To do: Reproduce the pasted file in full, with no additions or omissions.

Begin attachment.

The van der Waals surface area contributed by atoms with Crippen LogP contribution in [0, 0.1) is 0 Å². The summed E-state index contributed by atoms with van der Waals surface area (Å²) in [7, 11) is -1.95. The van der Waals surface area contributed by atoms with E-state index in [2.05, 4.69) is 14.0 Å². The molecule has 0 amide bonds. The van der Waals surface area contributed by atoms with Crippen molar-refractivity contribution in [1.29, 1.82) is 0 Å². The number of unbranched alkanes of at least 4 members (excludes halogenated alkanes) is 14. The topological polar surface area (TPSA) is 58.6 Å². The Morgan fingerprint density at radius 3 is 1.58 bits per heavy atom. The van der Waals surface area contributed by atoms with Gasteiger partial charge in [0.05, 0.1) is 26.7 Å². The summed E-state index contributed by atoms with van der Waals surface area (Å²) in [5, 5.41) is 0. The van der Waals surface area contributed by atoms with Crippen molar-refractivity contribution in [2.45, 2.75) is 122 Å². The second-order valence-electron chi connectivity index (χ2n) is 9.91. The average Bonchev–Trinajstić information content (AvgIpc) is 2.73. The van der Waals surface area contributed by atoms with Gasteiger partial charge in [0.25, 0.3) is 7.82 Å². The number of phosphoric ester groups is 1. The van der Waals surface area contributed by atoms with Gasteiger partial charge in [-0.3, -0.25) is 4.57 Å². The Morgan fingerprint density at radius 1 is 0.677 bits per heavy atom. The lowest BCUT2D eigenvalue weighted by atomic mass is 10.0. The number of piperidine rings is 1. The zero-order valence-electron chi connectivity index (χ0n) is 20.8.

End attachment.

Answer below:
The van der Waals surface area contributed by atoms with Crippen LogP contribution in [0, 0.1) is 0 Å². The summed E-state index contributed by atoms with van der Waals surface area (Å²) in [7, 11) is -1.95. The van der Waals surface area contributed by atoms with E-state index in [2.05, 4.69) is 14.0 Å². The molecule has 0 amide bonds. The van der Waals surface area contributed by atoms with Crippen molar-refractivity contribution in [1.29, 1.82) is 0 Å². The number of unbranched alkanes of at least 4 members (excludes halogenated alkanes) is 14. The topological polar surface area (TPSA) is 58.6 Å². The Morgan fingerprint density at radius 3 is 1.58 bits per heavy atom. The van der Waals surface area contributed by atoms with Gasteiger partial charge in [0.05, 0.1) is 26.7 Å². The summed E-state index contributed by atoms with van der Waals surface area (Å²) in [5, 5.41) is 0. The van der Waals surface area contributed by atoms with Crippen molar-refractivity contribution in [2.45, 2.75) is 122 Å². The second-order valence-electron chi connectivity index (χ2n) is 9.91. The average Bonchev–Trinajstić information content (AvgIpc) is 2.73. The van der Waals surface area contributed by atoms with Gasteiger partial charge in [0.25, 0.3) is 7.82 Å². The number of phosphoric ester groups is 1. The van der Waals surface area contributed by atoms with Gasteiger partial charge in [-0.3, -0.25) is 4.57 Å². The Morgan fingerprint density at radius 1 is 0.677 bits per heavy atom. The lowest BCUT2D eigenvalue weighted by atomic mass is 10.0. The number of piperidine rings is 1. The zero-order valence-electron chi connectivity index (χ0n) is 20.8.